Environmental Policy Act of 1969 (NEPA) (42 U.S.C. 4321-4370f), and 
have concluded that there are no factors in this case that would limit 
the use of a categorical exclusion under section 2.B.2 of the 
Instruction. Therefore, this rule is categorically excluded, under 
figure 2-1, paragraph (34)(g), of the Instruction, from further 
environmental documentation. The environmental analysis and Categorical 
Exclusion Determination will be prepared and be available in the docket 
for inspection and copying where indicated under ADDRESSES. All 
standard environmental measures remain in effect.

List of Subjects in 33 CFR Part 165

    Harbors, Marine safety, Navigation (water), Reporting and 
recordkeeping requirements, Security measures, Waterways.

Temporary Final Rule

0
For the reasons set out in the preamble, the Coast Guard amends Part 
165 of Title 33, Code of Federal Regulations, as follows:

PART 165--[AMENDED]

0
1. The authority citation for Part 165 continues to read as follows:

    Authority: 33 U.S.C. 1226, 1231; 46 U.S.C. Chapter 701; 50 
U.S.C. 191, 195; 33 CFR 1.05-1(g), 6.04-1, 6.04-6, and 160.5; Pub. 
L. 107-295, 116 Stat. 2064; Department of Homeland Security 
Delegation No. 0170.1.


0
2. From 6 a.m. PDT on August 9, 2005, to 11:59 p.m. PDT on August 20, 
2005, a temporary Sec.  165.T13-014 is added to read as follows:


Sec.  165.T13-014  Security Zone Regulations, Port Townsend Waterway, 
Puget Sound, Washington.

    (a) Port Townsend Waterway Security Zone: A security zone 
controlling all vessel movement exists in the Port Townsend Blair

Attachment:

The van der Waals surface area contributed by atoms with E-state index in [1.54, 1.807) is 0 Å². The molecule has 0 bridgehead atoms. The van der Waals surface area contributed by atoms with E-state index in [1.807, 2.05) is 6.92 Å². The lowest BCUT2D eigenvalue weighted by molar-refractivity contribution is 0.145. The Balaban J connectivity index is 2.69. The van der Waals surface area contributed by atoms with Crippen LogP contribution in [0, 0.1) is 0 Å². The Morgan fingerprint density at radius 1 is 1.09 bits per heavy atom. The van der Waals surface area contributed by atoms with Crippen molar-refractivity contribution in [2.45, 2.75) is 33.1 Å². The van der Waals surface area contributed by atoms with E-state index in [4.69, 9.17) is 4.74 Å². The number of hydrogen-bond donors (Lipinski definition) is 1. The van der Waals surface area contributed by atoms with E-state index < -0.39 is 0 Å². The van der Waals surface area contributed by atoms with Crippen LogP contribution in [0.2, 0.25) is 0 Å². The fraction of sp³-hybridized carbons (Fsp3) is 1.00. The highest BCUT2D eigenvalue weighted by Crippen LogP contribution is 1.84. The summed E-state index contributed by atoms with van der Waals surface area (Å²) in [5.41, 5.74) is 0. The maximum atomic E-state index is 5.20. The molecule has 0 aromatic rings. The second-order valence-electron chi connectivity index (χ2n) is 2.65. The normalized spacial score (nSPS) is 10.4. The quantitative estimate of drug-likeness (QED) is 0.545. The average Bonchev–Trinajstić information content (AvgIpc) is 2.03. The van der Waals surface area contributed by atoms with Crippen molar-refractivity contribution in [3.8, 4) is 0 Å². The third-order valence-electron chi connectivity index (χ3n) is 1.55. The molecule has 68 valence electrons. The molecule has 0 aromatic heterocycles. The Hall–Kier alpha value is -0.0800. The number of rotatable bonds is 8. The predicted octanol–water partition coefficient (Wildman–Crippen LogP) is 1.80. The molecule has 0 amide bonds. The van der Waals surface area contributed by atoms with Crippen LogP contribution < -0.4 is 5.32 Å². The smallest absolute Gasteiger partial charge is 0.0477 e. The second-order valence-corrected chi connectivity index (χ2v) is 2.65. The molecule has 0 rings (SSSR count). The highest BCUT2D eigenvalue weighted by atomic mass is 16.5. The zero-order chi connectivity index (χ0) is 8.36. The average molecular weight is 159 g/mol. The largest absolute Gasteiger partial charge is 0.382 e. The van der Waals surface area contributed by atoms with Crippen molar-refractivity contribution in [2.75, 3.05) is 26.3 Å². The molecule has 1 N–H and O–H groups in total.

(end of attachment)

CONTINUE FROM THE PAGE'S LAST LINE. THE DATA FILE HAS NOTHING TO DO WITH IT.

waterway, Puget Sound, WA which includes all waters enclosed by the 
following points: 48[deg]40'40'' N, 122[deg]44'31'' W; then 
northwesterly to 48[deg]04'59.5'' N, 122[deg]44'52'' W; then 
northwesterly to 48[deg]05'35'' N, 122[deg]45'17'' W; then 
southwesterly to 48[deg]05'20'' N, 122[deg]45'50'' W; then 
southeasterly to 48[deg]02'39'' N, 122[deg]44'46'' W; then easterly to 
48[deg]02'42'' N, 122[deg]44'17'' W; then northerly along the shoreline 
of the Indian Island to the point of origin. [Datum: NAD 1983].
    (b) Regulations. The general regulations in 33 CFR part 165, 
subpart D, apply to the security zone described in paragraph (a) of 
this section. No person or vessel may enter this security zone unless 
authorized by the Captain of the Port or his designated 
representatives. Vessels and persons granted authorization to enter the 
security zone must obey all lawful orders or directions of the Captain 
of the Port or his designated representatives. The Captain of the Port 
may be assisted by other federal, state, or local agencies in enforcing 
this section pursuant to 33 CFR 6.04-11.

    Dated: August 4, 2005.
Stephen P. Metruck,
Captain, U.S. Coast Guard, Captain of the Port, Puget Sound.
[FR Doc. 05-16286 Filed 8-16-05; 8:45 am]
BILLING CODE 4910-15-P